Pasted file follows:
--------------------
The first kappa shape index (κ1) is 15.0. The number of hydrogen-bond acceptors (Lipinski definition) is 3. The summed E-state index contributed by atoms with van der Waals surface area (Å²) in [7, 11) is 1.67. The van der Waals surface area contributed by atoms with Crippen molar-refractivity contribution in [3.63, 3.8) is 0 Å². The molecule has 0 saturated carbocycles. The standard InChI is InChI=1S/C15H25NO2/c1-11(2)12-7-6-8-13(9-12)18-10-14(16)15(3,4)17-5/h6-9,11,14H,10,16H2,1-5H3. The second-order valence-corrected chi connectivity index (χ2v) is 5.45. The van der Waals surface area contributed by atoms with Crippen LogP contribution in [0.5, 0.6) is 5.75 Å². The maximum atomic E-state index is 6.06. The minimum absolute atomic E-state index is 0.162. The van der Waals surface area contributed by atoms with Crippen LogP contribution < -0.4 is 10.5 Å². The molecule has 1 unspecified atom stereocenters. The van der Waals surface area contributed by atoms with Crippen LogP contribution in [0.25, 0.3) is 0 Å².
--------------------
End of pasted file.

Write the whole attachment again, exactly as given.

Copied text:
The first kappa shape index (κ1) is 15.0. The number of hydrogen-bond acceptors (Lipinski definition) is 3. The summed E-state index contributed by atoms with van der Waals surface area (Å²) in [7, 11) is 1.67. The van der Waals surface area contributed by atoms with Crippen molar-refractivity contribution in [3.63, 3.8) is 0 Å². The molecule has 0 saturated carbocycles. The standard InChI is InChI=1S/C15H25NO2/c1-11(2)12-7-6-8-13(9-12)18-10-14(16)15(3,4)17-5/h6-9,11,14H,10,16H2,1-5H3. The second-order valence-corrected chi connectivity index (χ2v) is 5.45. The van der Waals surface area contributed by atoms with Crippen LogP contribution in [0.5, 0.6) is 5.75 Å². The maximum atomic E-state index is 6.06. The minimum absolute atomic E-state index is 0.162. The van der Waals surface area contributed by atoms with Crippen LogP contribution < -0.4 is 10.5 Å². The molecule has 1 unspecified atom stereocenters. The van der Waals surface area contributed by atoms with Crippen LogP contribution in [0.25, 0.3) is 0 Å².